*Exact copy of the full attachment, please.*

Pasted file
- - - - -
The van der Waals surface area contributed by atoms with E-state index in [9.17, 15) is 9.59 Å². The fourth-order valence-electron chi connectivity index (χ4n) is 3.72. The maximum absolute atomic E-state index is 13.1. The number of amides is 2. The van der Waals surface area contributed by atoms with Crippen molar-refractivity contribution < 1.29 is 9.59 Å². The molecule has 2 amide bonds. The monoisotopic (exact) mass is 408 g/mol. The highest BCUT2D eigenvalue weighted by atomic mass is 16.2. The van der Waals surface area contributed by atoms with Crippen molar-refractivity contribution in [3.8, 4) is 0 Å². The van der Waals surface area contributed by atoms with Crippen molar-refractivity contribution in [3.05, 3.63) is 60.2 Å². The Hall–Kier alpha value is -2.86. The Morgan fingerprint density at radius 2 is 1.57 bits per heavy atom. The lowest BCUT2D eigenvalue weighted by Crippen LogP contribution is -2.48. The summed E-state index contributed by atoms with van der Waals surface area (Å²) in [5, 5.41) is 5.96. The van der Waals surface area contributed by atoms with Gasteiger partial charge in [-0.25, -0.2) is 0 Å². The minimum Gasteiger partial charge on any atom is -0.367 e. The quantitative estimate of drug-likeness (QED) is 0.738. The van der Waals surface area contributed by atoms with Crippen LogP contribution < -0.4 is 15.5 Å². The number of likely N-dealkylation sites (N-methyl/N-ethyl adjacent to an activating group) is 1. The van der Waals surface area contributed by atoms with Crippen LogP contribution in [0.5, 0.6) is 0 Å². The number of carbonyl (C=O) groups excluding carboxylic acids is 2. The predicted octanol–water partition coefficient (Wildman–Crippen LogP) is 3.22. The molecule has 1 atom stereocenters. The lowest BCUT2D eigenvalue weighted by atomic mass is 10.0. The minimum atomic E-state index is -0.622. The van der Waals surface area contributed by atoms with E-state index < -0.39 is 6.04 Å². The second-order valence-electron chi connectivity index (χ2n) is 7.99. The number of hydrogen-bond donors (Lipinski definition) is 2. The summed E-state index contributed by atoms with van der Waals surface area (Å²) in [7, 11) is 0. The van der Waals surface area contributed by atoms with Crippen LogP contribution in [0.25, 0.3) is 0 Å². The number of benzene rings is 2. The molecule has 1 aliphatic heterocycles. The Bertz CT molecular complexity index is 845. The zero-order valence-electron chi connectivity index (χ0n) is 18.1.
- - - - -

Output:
The van der Waals surface area contributed by atoms with E-state index in [9.17, 15) is 9.59 Å². The fourth-order valence-electron chi connectivity index (χ4n) is 3.72. The maximum absolute atomic E-state index is 13.1. The number of amides is 2. The van der Waals surface area contributed by atoms with Crippen molar-refractivity contribution < 1.29 is 9.59 Å². The molecule has 2 amide bonds. The monoisotopic (exact) mass is 408 g/mol. The highest BCUT2D eigenvalue weighted by atomic mass is 16.2. The van der Waals surface area contributed by atoms with Crippen molar-refractivity contribution in [3.8, 4) is 0 Å². The van der Waals surface area contributed by atoms with Crippen molar-refractivity contribution in [3.05, 3.63) is 60.2 Å². The Hall–Kier alpha value is -2.86. The Morgan fingerprint density at radius 2 is 1.57 bits per heavy atom. The lowest BCUT2D eigenvalue weighted by Crippen LogP contribution is -2.48. The summed E-state index contributed by atoms with van der Waals surface area (Å²) in [5, 5.41) is 5.96. The van der Waals surface area contributed by atoms with Gasteiger partial charge in [-0.25, -0.2) is 0 Å². The minimum Gasteiger partial charge on any atom is -0.367 e. The quantitative estimate of drug-likeness (QED) is 0.738. The van der Waals surface area contributed by atoms with Crippen LogP contribution < -0.4 is 15.5 Å². The number of likely N-dealkylation sites (N-methyl/N-ethyl adjacent to an activating group) is 1. The van der Waals surface area contributed by atoms with Crippen LogP contribution in [0.5, 0.6) is 0 Å². The number of carbonyl (C=O) groups excluding carboxylic acids is 2. The predicted octanol–water partition coefficient (Wildman–Crippen LogP) is 3.22. The molecule has 1 atom stereocenters. The lowest BCUT2D eigenvalue weighted by atomic mass is 10.0. The minimum atomic E-state index is -0.622. The van der Waals surface area contributed by atoms with E-state index < -0.39 is 6.04 Å². The second-order valence-electron chi connectivity index (χ2n) is 7.99. The number of hydrogen-bond donors (Lipinski definition) is 2. The summed E-state index contributed by atoms with van der Waals surface area (Å²) in [7, 11) is 0. The van der Waals surface area contributed by atoms with Crippen LogP contribution in [0.25, 0.3) is 0 Å². The number of benzene rings is 2. The molecule has 1 aliphatic heterocycles. The Bertz CT molecular complexity index is 845. The zero-order valence-electron chi connectivity index (χ0n) is 18.1.